Ahead of tomorrow’s release of “An Act to amend the Canada Elections Act and the Parliament of Canada Act (reforms)”—recently dubbed “The Reform Act”—a brief guide to what could be a minor revolution in our parliamentary governance.
On the seriousness of economic exclusion: ”Just as the commandment ‘Thou shalt not kill’ sets a clear limit in order to safeguard the value of human life, today we also have to say ‘thou shalt not’ to an economy of exclusion and inequality. Such an economy kills.”
I did have a few breakups I would qualify with, “I don’t mean ‘I can’t be bothered to figure out where things went wrong, I mean that she was diagnosed with borderline personality disorder,” but for the most part, “crazy” meant “acting in a way I didn’t like.” I didn’t realize just how damaging this attitude was in the way I related to women.
Same-sex parents. Cohabiting couples. Voluntary kin. Children with parents in prison. Immigrant-Americans. What we thought of as the typical American family is being rapidly redefined. It is more diverse than it was even half a year ago.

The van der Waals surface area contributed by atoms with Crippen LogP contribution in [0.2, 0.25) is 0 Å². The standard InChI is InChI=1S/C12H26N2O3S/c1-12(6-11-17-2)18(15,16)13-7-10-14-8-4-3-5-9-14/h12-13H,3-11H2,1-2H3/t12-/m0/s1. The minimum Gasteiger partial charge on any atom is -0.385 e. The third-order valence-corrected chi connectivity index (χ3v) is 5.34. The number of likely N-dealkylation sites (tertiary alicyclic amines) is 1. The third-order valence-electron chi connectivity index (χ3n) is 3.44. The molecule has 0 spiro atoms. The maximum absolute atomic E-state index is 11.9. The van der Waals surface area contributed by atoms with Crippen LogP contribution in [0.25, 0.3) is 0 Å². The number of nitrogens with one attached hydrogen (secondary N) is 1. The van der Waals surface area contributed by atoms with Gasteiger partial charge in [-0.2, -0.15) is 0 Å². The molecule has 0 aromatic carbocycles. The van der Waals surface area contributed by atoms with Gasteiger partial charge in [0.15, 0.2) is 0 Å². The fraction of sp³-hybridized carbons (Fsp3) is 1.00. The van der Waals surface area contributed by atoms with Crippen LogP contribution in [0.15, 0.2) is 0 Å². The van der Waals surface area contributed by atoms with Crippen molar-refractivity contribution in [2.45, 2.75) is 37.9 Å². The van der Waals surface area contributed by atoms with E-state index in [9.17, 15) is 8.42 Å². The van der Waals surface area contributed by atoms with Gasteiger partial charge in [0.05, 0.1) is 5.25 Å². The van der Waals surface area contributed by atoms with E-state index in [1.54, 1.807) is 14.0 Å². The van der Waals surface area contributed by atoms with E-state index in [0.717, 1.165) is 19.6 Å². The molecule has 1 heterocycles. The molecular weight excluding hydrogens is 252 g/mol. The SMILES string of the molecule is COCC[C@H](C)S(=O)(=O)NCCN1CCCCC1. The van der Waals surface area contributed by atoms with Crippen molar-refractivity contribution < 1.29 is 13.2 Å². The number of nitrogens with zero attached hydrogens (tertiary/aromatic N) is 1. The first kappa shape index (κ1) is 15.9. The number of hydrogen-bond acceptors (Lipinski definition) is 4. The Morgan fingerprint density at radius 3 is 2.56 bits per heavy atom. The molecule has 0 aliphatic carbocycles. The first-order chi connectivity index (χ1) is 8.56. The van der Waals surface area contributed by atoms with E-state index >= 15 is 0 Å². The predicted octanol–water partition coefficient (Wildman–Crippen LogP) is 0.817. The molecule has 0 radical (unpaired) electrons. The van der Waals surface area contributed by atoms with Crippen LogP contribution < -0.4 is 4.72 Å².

Two weeks ago a man in France was arrested for raping his daughter. She’d gone to her school counselor and then the police, but they needed “hard evidence.” So, she videotaped her next assault. Her father was eventually arrested. His attorney explained, “There was a period when he was unemployed and in the middle of a divorce. He insists that these acts did not stretch back further than three or four months. His daughter says longer. But everyone should be very careful in what they say.” Because, really, even despite her seeking help, her testimony, her bravery in setting up a webcam to film her father raping her, you really can’t believe what the girl says, can you?
It’s pervasive and disheartening, and I see it everywhere.